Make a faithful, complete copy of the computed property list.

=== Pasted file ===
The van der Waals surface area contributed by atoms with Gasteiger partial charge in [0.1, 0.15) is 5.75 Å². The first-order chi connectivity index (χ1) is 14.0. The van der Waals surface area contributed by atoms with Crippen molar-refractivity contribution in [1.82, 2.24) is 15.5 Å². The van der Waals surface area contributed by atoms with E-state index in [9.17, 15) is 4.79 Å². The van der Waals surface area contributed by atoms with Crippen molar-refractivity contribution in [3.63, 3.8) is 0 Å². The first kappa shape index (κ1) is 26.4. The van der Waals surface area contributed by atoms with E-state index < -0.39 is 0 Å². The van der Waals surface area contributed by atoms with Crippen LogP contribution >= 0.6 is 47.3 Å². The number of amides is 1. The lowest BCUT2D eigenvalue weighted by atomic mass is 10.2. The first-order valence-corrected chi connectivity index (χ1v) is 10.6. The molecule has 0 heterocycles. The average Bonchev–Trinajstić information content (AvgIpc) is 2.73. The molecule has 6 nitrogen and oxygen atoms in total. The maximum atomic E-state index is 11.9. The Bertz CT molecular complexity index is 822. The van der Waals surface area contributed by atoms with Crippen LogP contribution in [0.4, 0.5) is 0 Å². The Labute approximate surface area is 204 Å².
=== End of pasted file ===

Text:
The van der Waals surface area contributed by atoms with Gasteiger partial charge in [0.1, 0.15) is 5.75 Å². The first-order chi connectivity index (χ1) is 14.0. The van der Waals surface area contributed by atoms with Crippen molar-refractivity contribution in [1.82, 2.24) is 15.5 Å². The van der Waals surface area contributed by atoms with E-state index in [9.17, 15) is 4.79 Å². The van der Waals surface area contributed by atoms with Crippen molar-refractivity contribution in [3.63, 3.8) is 0 Å². The first kappa shape index (κ1) is 26.4. The van der Waals surface area contributed by atoms with E-state index < -0.39 is 0 Å². The van der Waals surface area contributed by atoms with Crippen LogP contribution >= 0.6 is 47.3 Å². The number of amides is 1. The lowest BCUT2D eigenvalue weighted by atomic mass is 10.2. The first-order valence-corrected chi connectivity index (χ1v) is 10.6. The molecule has 0 heterocycles. The average Bonchev–Trinajstić information content (AvgIpc) is 2.73. The molecule has 6 nitrogen and oxygen atoms in total. The maximum atomic E-state index is 11.9. The Bertz CT molecular complexity index is 822. The van der Waals surface area contributed by atoms with Crippen LogP contribution in [0.4, 0.5) is 0 Å². The Labute approximate surface area is 204 Å².